The judge followed the prosecutor’s 30-day sentence recommendation for him, but reluctantly, pointing to a prior DUI arrest and an illegal entry conviction from February.
Another man also was back in court after being sentenced only a few weeks ago for illegal entry.
“You basically just turned around and came back in here,” the judge admonished the man.
The second half of the hearing was reserved for defendants who didn’t want to plead guilty right away but asked to be released on bond.
The judge set bond for them, in the $1,000 to $2,500 range, despite the fact that most, if not all, would go right into immigration detention upon release. Their lawyers said that because the bond was higher than their clients could pay, they wanted to plead guilty instead.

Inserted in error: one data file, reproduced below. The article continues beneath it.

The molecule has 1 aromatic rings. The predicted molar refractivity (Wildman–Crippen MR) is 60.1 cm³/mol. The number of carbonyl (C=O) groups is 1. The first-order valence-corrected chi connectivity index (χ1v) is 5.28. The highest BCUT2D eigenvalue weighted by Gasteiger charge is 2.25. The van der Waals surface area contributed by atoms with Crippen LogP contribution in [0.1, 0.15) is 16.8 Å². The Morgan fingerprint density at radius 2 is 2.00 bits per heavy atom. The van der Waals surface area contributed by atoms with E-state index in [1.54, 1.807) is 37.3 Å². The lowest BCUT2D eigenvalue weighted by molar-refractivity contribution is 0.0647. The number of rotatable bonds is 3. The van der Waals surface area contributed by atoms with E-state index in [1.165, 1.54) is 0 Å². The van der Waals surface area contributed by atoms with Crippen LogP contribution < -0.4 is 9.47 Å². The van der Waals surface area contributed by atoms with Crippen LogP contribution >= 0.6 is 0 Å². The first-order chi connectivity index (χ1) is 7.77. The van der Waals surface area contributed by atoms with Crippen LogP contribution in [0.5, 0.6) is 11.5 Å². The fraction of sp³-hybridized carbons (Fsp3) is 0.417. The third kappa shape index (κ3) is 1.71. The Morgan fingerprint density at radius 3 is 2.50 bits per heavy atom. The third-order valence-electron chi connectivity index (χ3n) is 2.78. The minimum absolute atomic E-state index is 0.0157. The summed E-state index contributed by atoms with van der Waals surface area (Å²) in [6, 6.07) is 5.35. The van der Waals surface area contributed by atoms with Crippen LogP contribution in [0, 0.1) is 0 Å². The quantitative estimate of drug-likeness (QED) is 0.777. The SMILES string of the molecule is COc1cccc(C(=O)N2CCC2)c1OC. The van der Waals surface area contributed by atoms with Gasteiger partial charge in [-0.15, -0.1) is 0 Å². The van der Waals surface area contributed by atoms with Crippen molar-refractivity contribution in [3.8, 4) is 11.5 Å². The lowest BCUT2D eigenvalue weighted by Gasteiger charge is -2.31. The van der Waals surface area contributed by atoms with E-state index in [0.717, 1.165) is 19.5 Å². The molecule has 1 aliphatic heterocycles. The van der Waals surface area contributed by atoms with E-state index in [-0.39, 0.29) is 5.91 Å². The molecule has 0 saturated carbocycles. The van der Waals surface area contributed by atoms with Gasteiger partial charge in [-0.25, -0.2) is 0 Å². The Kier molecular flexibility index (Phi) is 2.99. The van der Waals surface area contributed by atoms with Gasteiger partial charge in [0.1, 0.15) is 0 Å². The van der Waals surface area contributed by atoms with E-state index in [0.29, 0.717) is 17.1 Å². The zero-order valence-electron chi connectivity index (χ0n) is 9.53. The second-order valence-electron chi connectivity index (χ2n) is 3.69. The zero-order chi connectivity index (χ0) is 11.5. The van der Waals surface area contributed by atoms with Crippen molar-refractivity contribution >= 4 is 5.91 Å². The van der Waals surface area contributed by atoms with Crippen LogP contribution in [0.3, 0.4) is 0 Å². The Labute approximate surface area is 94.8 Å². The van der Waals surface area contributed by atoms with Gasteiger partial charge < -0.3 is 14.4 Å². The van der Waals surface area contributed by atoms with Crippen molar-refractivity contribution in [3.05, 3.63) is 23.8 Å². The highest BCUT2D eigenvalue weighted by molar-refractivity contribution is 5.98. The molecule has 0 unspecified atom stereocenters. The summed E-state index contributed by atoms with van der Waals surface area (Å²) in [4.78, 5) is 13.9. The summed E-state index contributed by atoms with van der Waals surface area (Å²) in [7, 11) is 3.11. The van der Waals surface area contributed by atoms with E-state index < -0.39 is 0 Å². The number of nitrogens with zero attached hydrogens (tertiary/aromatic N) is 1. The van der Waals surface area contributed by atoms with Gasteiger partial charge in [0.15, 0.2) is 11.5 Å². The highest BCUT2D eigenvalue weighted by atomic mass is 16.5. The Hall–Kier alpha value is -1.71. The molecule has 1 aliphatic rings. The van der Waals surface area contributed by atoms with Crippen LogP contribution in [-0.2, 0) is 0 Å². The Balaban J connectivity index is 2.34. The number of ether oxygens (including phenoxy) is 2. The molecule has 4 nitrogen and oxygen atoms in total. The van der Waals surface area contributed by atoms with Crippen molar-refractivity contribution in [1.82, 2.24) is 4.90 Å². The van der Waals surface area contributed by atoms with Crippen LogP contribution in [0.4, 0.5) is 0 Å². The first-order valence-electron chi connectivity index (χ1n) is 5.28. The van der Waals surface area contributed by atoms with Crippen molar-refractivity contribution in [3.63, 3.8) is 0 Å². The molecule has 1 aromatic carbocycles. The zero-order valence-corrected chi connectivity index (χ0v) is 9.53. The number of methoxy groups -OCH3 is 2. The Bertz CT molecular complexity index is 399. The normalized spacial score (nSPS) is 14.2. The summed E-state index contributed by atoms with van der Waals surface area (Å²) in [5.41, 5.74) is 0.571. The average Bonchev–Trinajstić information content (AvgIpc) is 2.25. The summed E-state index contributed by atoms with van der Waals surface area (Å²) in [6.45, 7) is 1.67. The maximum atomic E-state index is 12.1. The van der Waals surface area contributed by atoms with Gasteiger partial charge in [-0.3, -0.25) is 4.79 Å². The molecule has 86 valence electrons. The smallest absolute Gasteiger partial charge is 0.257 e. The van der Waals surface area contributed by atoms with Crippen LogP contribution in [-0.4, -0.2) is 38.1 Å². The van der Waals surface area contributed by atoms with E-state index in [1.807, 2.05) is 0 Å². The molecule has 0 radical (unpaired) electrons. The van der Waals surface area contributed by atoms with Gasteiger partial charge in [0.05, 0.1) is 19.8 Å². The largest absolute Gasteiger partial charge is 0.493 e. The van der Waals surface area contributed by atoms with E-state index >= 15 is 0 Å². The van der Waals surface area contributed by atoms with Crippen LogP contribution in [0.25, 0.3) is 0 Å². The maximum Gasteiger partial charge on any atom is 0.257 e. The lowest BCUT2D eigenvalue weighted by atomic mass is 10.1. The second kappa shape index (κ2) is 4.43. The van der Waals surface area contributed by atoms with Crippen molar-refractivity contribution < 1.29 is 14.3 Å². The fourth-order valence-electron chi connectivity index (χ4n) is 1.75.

The request set off a tense round of arguments as the judge insisted that the guilty pleas were done for the day. The lawyers countered that they didn’t know it was an either-or proposition that day.
“No one explained to us what was expected of the attorneys,” defense attorney Kimberly Trimble argued to the judge.
The judge relented and allowed about eight additional people to plead guilty.
Court wrapped at 5:45 p.m.
The day’s docket of 41 cases was considered light for a Monday, leaving unclear what this court will look like with more defendants.
An additional magistrate judge has been placed on rotation to handle the misdemeanor immigration cases, the U.S. attorney’s office said.
Davis writes for the San Diego Union-Tribune.